Monday, July 1, 2013

A Walk in the Dark Damp Woods

It wasn't even raining last week when my friends in the Thursday Naturalists and I went walking in the Pack Demonstration Forest north of Warrensburg.  But from weeks and weeks of almost unrelenting downpours, the woods was very damp and dark and green -- exactly the kind of circumstances a little frog would love.  Every spring I search and search to no avail to find the tiny creature trilling that deafening mating song, and Lo!  Here he was!  One silent little Spring Peeper climbing around on the trunk of a moss-covered tree.




All across the forest floor, the webs of doily weavers were sparkling with droplets of water .




It promises to be one heck of a wonderful year for damp-loving fungi.   I've blown up this photo as much as I can to better show the fringes surrounding these tiny red discs (the biggest might have been a quarter-inch across).  These are called Eyelash Fungi (Scutellinia scutellata), for obvious reasons.
And oh look! See those even tinier little brown lollypops!  My guess is that these are slime-mold fruiting bodies, but I really can't tell what species.  Cute!




More cuties: A species of Marasmius mushroom, possible M. rotula.  Very small, on wiry stalks, often found after periods of prolonged rain.  Yeah.




The bright-white blooms of Dalibarda (Rubus dalibarda) almost seemed to glow against the dark green of the heart-shaped leaves.




We were more than delighted to find the exquisite little Twinflower (Linnaea borealis ssp. americana) still in flower, even after it first started blooming at least two weeks ago.




Not blooming yet, but with the promise of flowers-to-come tucked into its tight little buds, Dwarf Rattlesnake Plantain (Goodyera repens) was scattered across the leaf litter in plain sight -- IF you looked very carefully, that is.   That little rosette of ornately patterned leaves was maybe an inch and a half across.  Look even more carefully, and see if you can find even tinier plants nestled down among the mosses.




Another tiny plant that took some really sharp eyes to find:  this is Daisyleaf Moonwort (Botrychium matricariifolium),  and I certainly never would have seen it if botanical experts who found it first had not tied a red ribbon to the shrub that grew over it.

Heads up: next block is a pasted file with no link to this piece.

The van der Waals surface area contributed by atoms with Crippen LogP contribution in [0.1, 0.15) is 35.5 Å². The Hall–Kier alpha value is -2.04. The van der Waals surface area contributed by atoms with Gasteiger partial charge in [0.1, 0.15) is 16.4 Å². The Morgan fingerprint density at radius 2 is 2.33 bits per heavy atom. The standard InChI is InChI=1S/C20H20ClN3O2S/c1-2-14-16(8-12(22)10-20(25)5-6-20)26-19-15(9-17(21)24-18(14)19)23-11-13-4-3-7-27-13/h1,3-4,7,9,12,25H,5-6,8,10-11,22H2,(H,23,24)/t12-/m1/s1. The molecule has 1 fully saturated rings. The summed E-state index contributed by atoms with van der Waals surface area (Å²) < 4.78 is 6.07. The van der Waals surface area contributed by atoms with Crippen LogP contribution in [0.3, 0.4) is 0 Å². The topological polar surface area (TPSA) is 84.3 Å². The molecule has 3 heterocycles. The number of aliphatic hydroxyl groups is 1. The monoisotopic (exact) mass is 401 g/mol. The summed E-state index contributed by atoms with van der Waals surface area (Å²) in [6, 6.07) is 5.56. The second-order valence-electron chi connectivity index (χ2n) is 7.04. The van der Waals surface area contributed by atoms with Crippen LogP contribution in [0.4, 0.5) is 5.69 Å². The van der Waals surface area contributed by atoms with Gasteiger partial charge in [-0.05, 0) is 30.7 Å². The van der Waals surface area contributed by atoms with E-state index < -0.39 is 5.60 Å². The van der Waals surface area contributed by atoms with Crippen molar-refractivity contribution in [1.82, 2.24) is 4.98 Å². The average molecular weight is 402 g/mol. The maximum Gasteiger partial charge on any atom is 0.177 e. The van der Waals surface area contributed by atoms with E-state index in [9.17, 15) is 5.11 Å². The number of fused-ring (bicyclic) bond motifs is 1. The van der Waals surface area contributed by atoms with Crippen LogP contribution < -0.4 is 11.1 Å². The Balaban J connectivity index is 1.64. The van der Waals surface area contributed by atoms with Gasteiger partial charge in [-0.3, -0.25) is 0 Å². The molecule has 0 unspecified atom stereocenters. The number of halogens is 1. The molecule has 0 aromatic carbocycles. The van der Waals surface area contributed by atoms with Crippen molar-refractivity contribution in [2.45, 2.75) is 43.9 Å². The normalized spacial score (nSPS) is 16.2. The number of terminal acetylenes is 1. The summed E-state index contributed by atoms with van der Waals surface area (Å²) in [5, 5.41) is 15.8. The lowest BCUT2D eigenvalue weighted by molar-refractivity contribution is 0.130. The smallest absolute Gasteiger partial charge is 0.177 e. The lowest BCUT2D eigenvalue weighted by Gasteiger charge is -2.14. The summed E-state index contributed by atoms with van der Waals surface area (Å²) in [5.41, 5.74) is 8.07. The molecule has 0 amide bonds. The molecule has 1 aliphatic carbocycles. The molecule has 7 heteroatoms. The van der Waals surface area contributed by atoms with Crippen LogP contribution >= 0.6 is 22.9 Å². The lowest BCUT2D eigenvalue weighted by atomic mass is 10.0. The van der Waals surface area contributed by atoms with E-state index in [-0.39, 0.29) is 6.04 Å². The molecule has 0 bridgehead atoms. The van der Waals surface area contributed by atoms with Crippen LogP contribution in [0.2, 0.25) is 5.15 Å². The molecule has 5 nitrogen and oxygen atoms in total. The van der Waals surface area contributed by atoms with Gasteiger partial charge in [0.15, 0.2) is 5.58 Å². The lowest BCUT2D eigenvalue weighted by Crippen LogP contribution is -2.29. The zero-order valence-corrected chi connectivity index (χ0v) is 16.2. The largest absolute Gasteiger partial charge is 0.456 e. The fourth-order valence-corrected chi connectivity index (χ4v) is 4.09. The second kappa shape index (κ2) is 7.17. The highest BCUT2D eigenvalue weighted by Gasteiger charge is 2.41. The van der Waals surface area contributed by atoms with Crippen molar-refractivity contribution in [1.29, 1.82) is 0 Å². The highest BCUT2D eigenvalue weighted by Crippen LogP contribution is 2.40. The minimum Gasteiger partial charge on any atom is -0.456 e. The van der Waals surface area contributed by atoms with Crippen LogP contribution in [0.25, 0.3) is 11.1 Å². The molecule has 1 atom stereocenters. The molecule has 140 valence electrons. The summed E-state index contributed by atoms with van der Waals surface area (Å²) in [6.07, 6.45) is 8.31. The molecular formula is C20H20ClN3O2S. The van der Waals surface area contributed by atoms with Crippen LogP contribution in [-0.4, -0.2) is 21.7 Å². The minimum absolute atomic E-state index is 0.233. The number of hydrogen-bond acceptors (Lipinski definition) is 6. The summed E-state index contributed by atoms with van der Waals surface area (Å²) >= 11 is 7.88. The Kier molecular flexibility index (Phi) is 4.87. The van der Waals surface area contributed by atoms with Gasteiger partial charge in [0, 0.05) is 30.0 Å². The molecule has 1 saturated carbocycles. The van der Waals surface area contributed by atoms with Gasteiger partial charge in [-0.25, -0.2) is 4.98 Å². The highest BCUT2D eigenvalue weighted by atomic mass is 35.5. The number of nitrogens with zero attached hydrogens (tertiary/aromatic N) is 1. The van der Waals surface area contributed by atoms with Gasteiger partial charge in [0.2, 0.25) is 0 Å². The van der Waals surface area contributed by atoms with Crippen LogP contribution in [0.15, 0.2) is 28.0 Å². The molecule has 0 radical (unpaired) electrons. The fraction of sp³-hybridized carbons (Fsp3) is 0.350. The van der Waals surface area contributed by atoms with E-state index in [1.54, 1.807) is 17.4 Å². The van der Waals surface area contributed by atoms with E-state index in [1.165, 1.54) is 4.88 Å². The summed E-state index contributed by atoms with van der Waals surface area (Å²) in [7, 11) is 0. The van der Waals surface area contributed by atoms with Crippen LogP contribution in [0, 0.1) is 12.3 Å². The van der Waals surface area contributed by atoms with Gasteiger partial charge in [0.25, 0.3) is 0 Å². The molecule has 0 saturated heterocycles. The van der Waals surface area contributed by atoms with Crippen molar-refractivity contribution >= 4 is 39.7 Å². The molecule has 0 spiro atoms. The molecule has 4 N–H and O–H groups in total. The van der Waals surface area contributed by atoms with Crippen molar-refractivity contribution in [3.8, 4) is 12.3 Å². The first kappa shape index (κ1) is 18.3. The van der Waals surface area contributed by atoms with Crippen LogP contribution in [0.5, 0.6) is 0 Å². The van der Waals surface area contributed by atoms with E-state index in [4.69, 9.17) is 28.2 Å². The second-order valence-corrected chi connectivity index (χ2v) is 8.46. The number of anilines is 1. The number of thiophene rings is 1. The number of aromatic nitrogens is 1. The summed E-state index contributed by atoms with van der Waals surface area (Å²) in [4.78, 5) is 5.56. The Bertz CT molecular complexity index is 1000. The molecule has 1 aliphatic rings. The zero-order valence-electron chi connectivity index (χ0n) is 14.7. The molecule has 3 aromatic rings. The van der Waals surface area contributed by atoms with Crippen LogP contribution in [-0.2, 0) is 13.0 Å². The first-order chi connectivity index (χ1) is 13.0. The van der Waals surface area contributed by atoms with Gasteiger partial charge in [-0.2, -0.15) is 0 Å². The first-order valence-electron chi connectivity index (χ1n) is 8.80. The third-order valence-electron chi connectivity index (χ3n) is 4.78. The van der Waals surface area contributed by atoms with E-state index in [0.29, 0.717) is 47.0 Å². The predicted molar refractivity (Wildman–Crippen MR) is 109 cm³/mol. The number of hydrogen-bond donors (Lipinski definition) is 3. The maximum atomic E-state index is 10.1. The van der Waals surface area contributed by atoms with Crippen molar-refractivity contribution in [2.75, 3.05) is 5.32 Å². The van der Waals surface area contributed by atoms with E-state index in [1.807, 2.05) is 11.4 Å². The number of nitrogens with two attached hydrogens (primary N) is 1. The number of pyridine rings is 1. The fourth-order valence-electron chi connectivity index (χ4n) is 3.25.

The Moonworts belong to one of the oldest taxa in the long evolutionary history of ferns,  the Succulent Ferns, which include the Rattlesnake, Grape, and Adder's-tongue ferns.  Although they are considered true ferns, they are not closely related to other fern families now extant.   This is something I would never know, if not for my friends in the Thursday Naturalists. 

5 comments:

The Furry Gnome said...

Great pictures of neat things, especially the peeper and the twinflower. And the moonwort! I've never seen that species, just the common, and that only once. Wonderful find.

Ellen Rathbone said...

You had some really great finds!

Judith said...

Jackie!
I am awed by your detailed up-close-and-personal photos. I learned a lot from this visit and look forward to many more.

Do you have archives for this blog? I was dreaming of spending an early morning combing through entries from your past. Blogger enables them, but perhaps they didn't work out for your blog?

A Recent Devotee of Your Blog,
Judith

Woodswalker said...

Thank you, Furry and Ellen, for your kind comments. I'm so glad you come along with me.

Judith, I am so glad we shared a walk in the woods today, and I look forward to further adventures. You can find my blog archive by scrolling down the right-hand column, past some photos, then my blog friends, then my followers, more photos, and then my archives, all posts going back to January 1, 2009. Have fun!

Adk Keith said...

Love the Peeper Picture!